Right now there are very few people at the table with the skills and the budget to solve these problems. The FAA will have to publish data standards and lay out a testing regimen. It is a daunting task that no one on the agency or commercial side is likely to undertake without a compelling business case. There is definitely more to the tale. I will share the follow on story if Colin writes it.
Meanwhile “Harris has received a two-year grant to help develop a first-of-its-kind solution to enable beyond-visual-line-of-sight (BVLOS) operations for unmanned aircraft systems (UAS). Harris will partner with the University of North Dakota and the Northern Plains UAS Test Site to develop the network infrastructure system under a Research North Dakota grant awarded by the North Dakota Centers of Excellence Commission.”
This would appear to be the kind of expertise that is needed. Enter the big dudes who know how to work with the FAA, commercial operators etc. Just to be clear the focus here seems to be on military operations which is consistent with North Dakota’s ties to defense.
This Brilliant Plan Could Stop Drone Terrorism. Too Bad It’s Illegal is about an Idaho security firm Black Sage – the two principals Ross Lamm and Dave Romero have backgrounds in robotic vision and machine learning. “Though the Black Sage jammer includes a narrow-beam antenna to minimize frequency disruptions in the surrounding area, Romero and Lamm concede that using the latest version of their system in a crowded urban area could cause hundreds of businesses to lose their Wi-Fi for up to 30 seconds.” Houston do you see the problem?
There are some serious legal impediments to doing it in the US but these guys are cleaning up in Middle East. Fascinating read.
There has been a tremendous amount of coverage lately about ISIL’s use of drones on the battlefield. My intention is to wrap it all up into a nice paper. Today I wanted to share an article on UAVs in the Ukraine. Ukraine’s Drone Army Was Born In a Crucible of Conflict. This is a solid piece of reporting by David Hambling for Popular Mechanics. So here’s the thing. Drones have been in use in the Ukraine since 2015. The US Army observed that the Russians were able to use drones to find Ukranian bases and then call in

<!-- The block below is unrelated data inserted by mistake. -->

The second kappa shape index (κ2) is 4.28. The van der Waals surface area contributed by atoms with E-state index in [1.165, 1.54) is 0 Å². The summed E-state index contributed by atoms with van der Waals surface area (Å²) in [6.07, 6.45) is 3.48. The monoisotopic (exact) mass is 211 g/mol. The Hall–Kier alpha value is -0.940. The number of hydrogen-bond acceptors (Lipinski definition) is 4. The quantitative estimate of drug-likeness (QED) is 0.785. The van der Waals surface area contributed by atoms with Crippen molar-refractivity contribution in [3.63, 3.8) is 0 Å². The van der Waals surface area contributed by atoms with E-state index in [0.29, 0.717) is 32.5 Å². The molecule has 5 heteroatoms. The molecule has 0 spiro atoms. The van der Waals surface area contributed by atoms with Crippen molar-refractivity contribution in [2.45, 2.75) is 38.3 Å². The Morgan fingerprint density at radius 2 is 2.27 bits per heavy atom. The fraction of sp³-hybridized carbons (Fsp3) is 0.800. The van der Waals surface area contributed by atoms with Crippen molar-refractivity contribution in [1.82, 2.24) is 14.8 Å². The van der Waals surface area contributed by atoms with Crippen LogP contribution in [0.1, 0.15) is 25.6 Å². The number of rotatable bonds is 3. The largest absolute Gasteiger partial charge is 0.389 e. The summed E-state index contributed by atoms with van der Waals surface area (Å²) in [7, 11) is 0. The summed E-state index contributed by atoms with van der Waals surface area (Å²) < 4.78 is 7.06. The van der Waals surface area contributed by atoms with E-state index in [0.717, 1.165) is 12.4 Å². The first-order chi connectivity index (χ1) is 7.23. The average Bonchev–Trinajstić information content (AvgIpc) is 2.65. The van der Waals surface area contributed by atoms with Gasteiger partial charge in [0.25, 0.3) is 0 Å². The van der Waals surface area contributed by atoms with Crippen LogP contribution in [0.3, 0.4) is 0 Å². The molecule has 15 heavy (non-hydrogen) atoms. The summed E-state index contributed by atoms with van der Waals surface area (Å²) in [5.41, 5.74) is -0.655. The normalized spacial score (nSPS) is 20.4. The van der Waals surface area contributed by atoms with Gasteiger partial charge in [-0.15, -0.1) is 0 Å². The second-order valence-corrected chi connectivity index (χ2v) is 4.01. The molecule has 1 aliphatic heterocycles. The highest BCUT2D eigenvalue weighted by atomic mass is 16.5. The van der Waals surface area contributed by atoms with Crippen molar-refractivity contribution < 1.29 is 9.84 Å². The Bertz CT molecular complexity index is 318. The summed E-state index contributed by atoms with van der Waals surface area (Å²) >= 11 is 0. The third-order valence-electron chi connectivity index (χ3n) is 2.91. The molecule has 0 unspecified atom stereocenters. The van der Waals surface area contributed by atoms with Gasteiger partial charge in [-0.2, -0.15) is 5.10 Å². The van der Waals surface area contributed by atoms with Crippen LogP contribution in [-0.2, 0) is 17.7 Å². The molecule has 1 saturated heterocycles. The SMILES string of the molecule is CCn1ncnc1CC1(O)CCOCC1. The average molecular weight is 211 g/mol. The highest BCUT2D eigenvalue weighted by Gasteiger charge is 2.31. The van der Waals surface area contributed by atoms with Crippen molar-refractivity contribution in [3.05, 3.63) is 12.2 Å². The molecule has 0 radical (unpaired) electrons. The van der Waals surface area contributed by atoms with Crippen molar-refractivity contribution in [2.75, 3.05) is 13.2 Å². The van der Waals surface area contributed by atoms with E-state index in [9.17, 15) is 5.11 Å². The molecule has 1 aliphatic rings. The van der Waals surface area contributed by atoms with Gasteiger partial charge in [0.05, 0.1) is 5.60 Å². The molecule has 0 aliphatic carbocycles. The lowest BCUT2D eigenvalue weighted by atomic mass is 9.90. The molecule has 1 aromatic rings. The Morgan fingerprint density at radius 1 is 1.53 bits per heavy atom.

The US Army observed that the Russians were able to use drones to find Ukranian bases and then call in precise fire. In response, the Ukranians have turned to crowd sourcing. “The Ukrainian drone acquisition system is chaotic—the military is bureaucratic, while the militias will use anything they can get. But this chaotic process also produces rapid evolution, going from zero to full-blown combat drones in less than three years all while on an extremely tight budget.”
DJI recently released new polygonal No Fly Zones in Mainland China they claim are safer and more logical for use at airports. I am not a pilot so I can’t assess the pros and cons, I would be interested in understanding why they thought this was important.
Every Monday morning Dronin’ On sputters to life with a double shot and the Center for the Study of the Drone newsletter. This week’s Eye Candy Tag Award winner is Portfolio: Dronescapes by Kathryn Brimblecombe-Fox. Kathryn explains that “The airborne drone symbolises the present era of accelerating developments in militarised technology. It occupies imaginations in ways that infiltrate the future. In my paintings, I often juxtapose this new symbol of technology with the eons-old transcultural/religious tree-of-life symbol to trigger questions about the future of life, humanity, and the planet.” Alrighty then, take a look.